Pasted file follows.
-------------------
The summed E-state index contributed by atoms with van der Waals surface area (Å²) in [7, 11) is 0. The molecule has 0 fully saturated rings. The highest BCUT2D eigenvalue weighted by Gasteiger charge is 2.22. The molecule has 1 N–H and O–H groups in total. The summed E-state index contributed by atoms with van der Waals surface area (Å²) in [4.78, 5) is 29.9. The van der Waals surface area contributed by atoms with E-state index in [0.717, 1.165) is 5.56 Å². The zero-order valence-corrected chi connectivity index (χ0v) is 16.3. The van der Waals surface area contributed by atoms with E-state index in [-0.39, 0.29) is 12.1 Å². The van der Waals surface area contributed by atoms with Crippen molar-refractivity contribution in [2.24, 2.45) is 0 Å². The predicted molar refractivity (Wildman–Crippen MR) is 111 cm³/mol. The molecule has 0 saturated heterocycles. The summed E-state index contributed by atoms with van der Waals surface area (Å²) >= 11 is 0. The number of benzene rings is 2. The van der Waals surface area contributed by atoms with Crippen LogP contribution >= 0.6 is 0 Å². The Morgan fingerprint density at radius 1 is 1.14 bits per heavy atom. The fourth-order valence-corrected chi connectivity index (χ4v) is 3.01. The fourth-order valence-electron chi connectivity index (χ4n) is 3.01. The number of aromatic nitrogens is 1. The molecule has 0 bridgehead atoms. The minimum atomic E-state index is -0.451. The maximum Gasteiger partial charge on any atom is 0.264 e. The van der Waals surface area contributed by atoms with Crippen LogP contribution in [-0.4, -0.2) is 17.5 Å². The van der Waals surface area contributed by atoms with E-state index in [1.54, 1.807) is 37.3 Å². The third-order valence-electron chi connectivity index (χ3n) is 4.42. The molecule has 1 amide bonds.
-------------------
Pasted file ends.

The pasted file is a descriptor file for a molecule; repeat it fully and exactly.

The summed E-state index contributed by atoms with van der Waals surface area (Å²) in [7, 11) is 0. The molecule has 0 fully saturated rings. The highest BCUT2D eigenvalue weighted by Gasteiger charge is 2.22. The molecule has 1 N–H and O–H groups in total. The summed E-state index contributed by atoms with van der Waals surface area (Å²) in [4.78, 5) is 29.9. The van der Waals surface area contributed by atoms with E-state index in [0.717, 1.165) is 5.56 Å². The zero-order valence-corrected chi connectivity index (χ0v) is 16.3. The van der Waals surface area contributed by atoms with E-state index in [-0.39, 0.29) is 12.1 Å². The van der Waals surface area contributed by atoms with Crippen molar-refractivity contribution in [2.24, 2.45) is 0 Å². The predicted molar refractivity (Wildman–Crippen MR) is 111 cm³/mol. The molecule has 0 saturated heterocycles. The summed E-state index contributed by atoms with van der Waals surface area (Å²) >= 11 is 0. The number of benzene rings is 2. The van der Waals surface area contributed by atoms with Crippen LogP contribution >= 0.6 is 0 Å². The Morgan fingerprint density at radius 1 is 1.14 bits per heavy atom. The fourth-order valence-corrected chi connectivity index (χ4v) is 3.01. The fourth-order valence-electron chi connectivity index (χ4n) is 3.01. The number of aromatic nitrogens is 1. The molecule has 0 bridgehead atoms. The minimum atomic E-state index is -0.451. The maximum Gasteiger partial charge on any atom is 0.264 e. The van der Waals surface area contributed by atoms with Crippen LogP contribution in [-0.4, -0.2) is 17.5 Å². The van der Waals surface area contributed by atoms with E-state index in [1.54, 1.807) is 37.3 Å². The third-order valence-electron chi connectivity index (χ3n) is 4.42. The molecule has 1 amide bonds.